Rodeo grew out of the American West’s cattle industry, but no one seems to agree on exactly when or where it started. Several dusty cow towns claim to be the home of the first rodeo including Sante Fe, New Mexico, in 1847, Deer Trail, Colorado, in 1869 and Pecos, Texas, in 1883.
The rodeo’s origins, however, date back to the time when Spanish conquistadors first colonized the New World in the 16th century. Along with their culture, the Spanish introduced horses and cattle to the Southwest. As the cattle industry grew to satisfy the demands of the East Coast market, cowboys (originally called vaqueros) were needed to work the cattle. The golden era of the cowboy began after the Civil War with the advent of large ranches and cattle drives.
Herding cattle and working on the open range attracted many young adventurers. The cattle industry flourished, especially in Texas, and cowboys on horseback developed the skills, equipment and terminology used in today’s rodeos. Riding, roping and branding became necessary skills for men leading cattle drives to railheads out east. During their free time, cowboys regularly tested themselves against one another for bragging rights or for money. It was out of these friendly competitions that many say the first rodeo came about.
In the late 1800s, towns would host “Frontier Days” or “stampedes,” which were loosely held festivals that highlighted cowboy games. Famous cowboys like Buffalo Bill Cody and Bill Pickett performed their Wild West Shows that traveled around and gave city folks a glimpse of what life was like on the open range. The modern rodeo evolved from these shows and the Frontier Day competitions. In 1929, the Rodeo Association of America was formed to set rules for the sport and develop a point system so that a national champion could be named.
Modern-Day Rodeo Competitions
The Mesquite Championship Rodeo is one of the few continuously running rodeos in the country. Neal Gay founded the Mesquite Championship Rodeo in 1958 as a permanent rodeo, as opposed to the traveling competitions that were popular at that time. The rodeo struggled in its early years, but in the 1970s, Interstate 635 was constructed, giving fans all over the Dallas area easy access to the arena.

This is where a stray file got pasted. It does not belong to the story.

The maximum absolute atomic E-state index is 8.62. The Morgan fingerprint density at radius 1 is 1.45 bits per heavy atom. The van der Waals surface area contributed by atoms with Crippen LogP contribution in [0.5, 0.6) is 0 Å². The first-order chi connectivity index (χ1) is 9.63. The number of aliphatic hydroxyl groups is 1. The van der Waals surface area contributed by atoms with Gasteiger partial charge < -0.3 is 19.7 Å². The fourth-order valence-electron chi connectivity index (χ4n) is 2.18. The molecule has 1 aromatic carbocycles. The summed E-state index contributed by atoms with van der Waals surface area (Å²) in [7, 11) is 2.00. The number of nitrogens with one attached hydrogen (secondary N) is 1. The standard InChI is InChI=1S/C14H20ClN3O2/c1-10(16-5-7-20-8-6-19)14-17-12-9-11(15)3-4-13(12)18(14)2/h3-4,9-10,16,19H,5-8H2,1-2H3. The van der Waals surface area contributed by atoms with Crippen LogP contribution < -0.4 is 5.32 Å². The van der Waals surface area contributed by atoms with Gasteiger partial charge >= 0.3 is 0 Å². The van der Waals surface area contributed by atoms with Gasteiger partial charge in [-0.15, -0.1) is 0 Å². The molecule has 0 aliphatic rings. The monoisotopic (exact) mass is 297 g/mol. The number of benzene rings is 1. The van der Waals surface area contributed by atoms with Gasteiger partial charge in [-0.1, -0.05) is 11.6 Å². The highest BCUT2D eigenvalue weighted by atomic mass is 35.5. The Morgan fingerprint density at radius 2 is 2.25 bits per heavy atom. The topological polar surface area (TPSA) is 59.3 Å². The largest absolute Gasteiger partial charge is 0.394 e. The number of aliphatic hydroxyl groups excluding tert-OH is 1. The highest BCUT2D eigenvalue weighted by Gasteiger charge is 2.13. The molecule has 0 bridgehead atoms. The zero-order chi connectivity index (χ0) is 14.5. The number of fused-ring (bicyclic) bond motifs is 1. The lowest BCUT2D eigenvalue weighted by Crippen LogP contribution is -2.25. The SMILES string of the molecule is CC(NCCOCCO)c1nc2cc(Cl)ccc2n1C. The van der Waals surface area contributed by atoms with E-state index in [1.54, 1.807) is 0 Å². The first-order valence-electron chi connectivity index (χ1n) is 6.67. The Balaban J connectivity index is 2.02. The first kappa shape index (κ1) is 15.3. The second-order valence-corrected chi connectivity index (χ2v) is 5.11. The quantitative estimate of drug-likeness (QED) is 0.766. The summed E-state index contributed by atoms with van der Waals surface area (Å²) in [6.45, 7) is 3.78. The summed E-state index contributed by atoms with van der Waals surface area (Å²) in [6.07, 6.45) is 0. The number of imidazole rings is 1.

Called “the original Western sport,” rodeo is the oldest sports franchise in Dallas. ESPN began broadcasting rodeo performances from the Mesquite Championship Rodeo in the mid-1980s and it’s now one of the most televised rodeos in the world. The Professional Rodeo Cowboy Association has nominated the event for Rodeo of the Year several times.
THE RODEO IN MESQUITE
Today, thousands of fans gather at the arena each summer to watch favorite rodeo events like saddle bronc riding, steer wrestling, bareback riding, team roping, barrel racing, tie-down roping and — of course – bull riding. Fans are even invited down to the arena floor to meet the cowboys and cowgirls before the competitions start. The family-friendly event also includes mechanical bull riding, barrel racing, face-painting, roping demos and pony rides. You’ll also find some specialty rodeos held outside the rodeo season, including a hip-hop rodeo in March, the Cowboys of Color in November, and the Winter Classic in December.
Visitors to the rodeo can also take advantage of a unique viewing experience — the shark tank. You can buy tickets to watch the bull riding event at eye level in the middle of the arena while seated in a closed cage. Those inside the shark tank get to see the excitement from the best seats in the house. It is an adrenaline rush as the bull becomes excitingly close to ramming into the tank.
Throw in some good-old Texas barbeque and a band playing two-stepping, boot-scootin’ music, and this is quite possibly the most authentic Texan entertainment you will find in the state. Come see for yourself how those hardscrabble cowboy skills have evolved into today’s modern rodeo: plan your visit today!